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The Center

The Maryland Center of Excellence on Problem Gambling (the Center) is a program of the University of Maryland School of Medicine and funded by the Maryland Department of Health’s Behavioral Health Administration. 

The Center promotes healthy and informed choices regarding gambling and problem gambling through public awareness, training and education, prevention, technical assistance to the behavioral health care system, peer recovery support, research and public policy. It does so by working closely with appropriate state stakeholders and bringing together experts from a variety of disciplines including psychiatry, medicine, epidemiology, social work, law and others.


“Responsible gaming, starts with you. Set a limit of time and money you’re willing to spend gambling before you go to the casino and make sure you stick to it.”

—Keith Whyte, Executive Director NCPG

For most people gambling is a form of entertainment. Many, if not most people, do not realize that gambling may pose the same risk as alcohol and other drugs for becoming an addiction. A gambling addiction can have the same devastating consequences as alcohol and drug addictions, destroying families, finances, careers and lives. For some people, the desire to gamble becomes so strong it overtakes moral values and results in crimes to obtain more money for gambling.

As more gambling opportunities become available in Maryland, it is important that the public is informed about not only the benefits of gambling, but also the potential addictive risks. To ensure the citizens of Maryland receive this important information, The Center maintains an on-going public awareness campaign with TV and radio PSAs, YouTube videos, digital media, special websites, billboards and bus posters, to communicate the signs, symptoms and risks of problem gambling.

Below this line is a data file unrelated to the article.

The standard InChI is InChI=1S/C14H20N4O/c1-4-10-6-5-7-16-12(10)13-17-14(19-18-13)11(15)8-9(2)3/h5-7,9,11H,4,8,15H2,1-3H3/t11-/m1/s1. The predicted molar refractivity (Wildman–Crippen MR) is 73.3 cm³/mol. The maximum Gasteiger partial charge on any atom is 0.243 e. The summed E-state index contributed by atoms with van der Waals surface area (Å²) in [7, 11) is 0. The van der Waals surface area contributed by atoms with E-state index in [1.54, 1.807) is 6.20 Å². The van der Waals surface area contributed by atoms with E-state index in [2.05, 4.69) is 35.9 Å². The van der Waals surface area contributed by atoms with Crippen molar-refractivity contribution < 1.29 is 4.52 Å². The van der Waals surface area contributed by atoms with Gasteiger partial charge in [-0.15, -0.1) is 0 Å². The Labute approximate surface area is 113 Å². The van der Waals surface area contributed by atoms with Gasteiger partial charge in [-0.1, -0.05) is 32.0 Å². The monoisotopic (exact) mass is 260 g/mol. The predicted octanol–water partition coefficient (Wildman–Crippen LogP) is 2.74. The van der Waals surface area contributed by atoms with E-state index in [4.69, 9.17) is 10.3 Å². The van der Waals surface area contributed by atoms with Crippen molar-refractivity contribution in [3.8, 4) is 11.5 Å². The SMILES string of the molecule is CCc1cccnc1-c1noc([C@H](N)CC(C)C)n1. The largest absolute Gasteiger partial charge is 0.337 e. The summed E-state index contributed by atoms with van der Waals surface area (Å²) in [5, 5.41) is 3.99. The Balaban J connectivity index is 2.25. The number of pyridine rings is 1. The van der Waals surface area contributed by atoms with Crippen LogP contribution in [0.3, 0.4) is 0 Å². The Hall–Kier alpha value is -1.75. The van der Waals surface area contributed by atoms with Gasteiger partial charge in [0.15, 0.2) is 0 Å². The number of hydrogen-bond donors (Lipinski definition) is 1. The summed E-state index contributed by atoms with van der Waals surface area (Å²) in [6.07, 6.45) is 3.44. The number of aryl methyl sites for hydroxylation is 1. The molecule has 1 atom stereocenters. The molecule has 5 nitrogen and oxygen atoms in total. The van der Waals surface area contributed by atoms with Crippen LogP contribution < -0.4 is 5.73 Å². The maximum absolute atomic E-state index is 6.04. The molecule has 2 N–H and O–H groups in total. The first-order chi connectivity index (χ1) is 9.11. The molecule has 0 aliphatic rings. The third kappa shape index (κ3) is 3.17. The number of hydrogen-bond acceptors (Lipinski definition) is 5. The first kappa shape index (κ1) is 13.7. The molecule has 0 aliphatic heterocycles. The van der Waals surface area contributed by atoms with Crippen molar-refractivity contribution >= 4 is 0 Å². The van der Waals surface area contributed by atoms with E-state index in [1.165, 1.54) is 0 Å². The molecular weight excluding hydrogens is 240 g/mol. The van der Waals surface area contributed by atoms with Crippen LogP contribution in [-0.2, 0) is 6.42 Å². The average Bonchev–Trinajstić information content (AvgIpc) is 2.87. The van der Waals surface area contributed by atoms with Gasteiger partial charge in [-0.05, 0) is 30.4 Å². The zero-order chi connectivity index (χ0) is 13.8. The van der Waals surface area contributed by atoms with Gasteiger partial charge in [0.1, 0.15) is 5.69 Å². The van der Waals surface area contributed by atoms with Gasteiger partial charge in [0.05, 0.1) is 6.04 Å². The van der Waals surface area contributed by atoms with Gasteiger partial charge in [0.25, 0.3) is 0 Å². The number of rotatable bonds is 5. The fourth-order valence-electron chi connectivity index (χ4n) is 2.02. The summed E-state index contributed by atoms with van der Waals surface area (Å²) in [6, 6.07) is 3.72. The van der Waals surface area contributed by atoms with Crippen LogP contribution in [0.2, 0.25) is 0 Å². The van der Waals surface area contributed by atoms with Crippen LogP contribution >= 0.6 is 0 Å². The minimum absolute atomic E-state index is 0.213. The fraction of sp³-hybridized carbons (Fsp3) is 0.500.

The Center is also committed to a multidisciplinary research program to specifically study the impact of gambling and problem gambling on public health.



As a gambling problem develops, it becomes more and more devastating, potentially evolving into a crisis situation impacting family members and friends. It is very important to get help as soon as possible as this condition escalates rapidly even resulting in incarceration and suicide. The Center’s 24/7 free and confidential helpline is a great way to start getting help.


In addition to general public awareness, The Center is spearheading a number of prevention and education programs targeting at-risk groups such as teens, college students, sports gamblers and different minority populations. The Center is networking with key stakeholders including treatment providers, the criminal justice system, EAP’s, faith based communities, and school systems.


    • Recognize that gambling can become a problem, and understand the difference between low risk/responsible gambling and high risk/problem gambling
    • Know the signs and symptoms of gambling problems
    • Trust that treatment works and know how to get help.